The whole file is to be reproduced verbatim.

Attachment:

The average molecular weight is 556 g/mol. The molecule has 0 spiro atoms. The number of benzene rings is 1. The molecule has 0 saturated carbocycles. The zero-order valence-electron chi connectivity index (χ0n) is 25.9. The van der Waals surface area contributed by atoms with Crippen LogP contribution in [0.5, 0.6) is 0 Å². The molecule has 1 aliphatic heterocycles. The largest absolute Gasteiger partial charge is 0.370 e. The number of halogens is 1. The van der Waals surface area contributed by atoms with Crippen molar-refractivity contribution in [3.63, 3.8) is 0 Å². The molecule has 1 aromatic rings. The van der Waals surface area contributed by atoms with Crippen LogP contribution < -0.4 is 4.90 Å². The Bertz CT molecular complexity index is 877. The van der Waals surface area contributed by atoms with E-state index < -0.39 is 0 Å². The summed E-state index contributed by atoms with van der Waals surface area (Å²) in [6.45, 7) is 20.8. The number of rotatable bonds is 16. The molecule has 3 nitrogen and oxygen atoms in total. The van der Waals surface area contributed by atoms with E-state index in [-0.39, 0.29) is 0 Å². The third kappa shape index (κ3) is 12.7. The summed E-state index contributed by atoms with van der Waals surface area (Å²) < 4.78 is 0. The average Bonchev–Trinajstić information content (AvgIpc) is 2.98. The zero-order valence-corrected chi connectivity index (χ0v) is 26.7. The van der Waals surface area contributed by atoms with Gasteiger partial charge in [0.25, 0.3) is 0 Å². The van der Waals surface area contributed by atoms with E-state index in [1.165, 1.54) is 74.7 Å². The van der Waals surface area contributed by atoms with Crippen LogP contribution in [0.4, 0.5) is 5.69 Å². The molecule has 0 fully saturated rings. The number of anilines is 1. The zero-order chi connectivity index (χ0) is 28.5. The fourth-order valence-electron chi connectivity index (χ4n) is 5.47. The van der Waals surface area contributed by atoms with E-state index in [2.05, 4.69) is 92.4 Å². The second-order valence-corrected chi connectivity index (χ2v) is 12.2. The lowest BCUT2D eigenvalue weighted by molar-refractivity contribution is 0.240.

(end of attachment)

The average molecular weight is 556 g/mol. The molecule has 0 spiro atoms. The number of benzene rings is 1. The molecule has 0 saturated carbocycles. The zero-order valence-electron chi connectivity index (χ0n) is 25.9. The van der Waals surface area contributed by atoms with Crippen LogP contribution in [0.5, 0.6) is 0 Å². The molecule has 1 aliphatic heterocycles. The largest absolute Gasteiger partial charge is 0.370 e. The number of halogens is 1. The van der Waals surface area contributed by atoms with Crippen molar-refractivity contribution in [3.63, 3.8) is 0 Å². The molecule has 1 aromatic rings. The van der Waals surface area contributed by atoms with Crippen LogP contribution < -0.4 is 4.90 Å². The Bertz CT molecular complexity index is 877. The van der Waals surface area contributed by atoms with E-state index < -0.39 is 0 Å². The summed E-state index contributed by atoms with van der Waals surface area (Å²) in [6.45, 7) is 20.8. The number of rotatable bonds is 16. The molecule has 3 nitrogen and oxygen atoms in total. The van der Waals surface area contributed by atoms with E-state index in [-0.39, 0.29) is 0 Å². The third kappa shape index (κ3) is 12.7. The summed E-state index contributed by atoms with van der Waals surface area (Å²) < 4.78 is 0. The average Bonchev–Trinajstić information content (AvgIpc) is 2.98. The zero-order valence-corrected chi connectivity index (χ0v) is 26.7. The van der Waals surface area contributed by atoms with Gasteiger partial charge in [0.25, 0.3) is 0 Å². The van der Waals surface area contributed by atoms with E-state index in [1.165, 1.54) is 74.7 Å². The van der Waals surface area contributed by atoms with Crippen LogP contribution in [0.4, 0.5) is 5.69 Å². The molecule has 0 fully saturated rings. The number of anilines is 1. The zero-order chi connectivity index (χ0) is 28.5. The fourth-order valence-electron chi connectivity index (χ4n) is 5.47. The van der Waals surface area contributed by atoms with E-state index in [2.05, 4.69) is 92.4 Å². The second-order valence-corrected chi connectivity index (χ2v) is 12.2. The lowest BCUT2D eigenvalue weighted by molar-refractivity contribution is 0.240.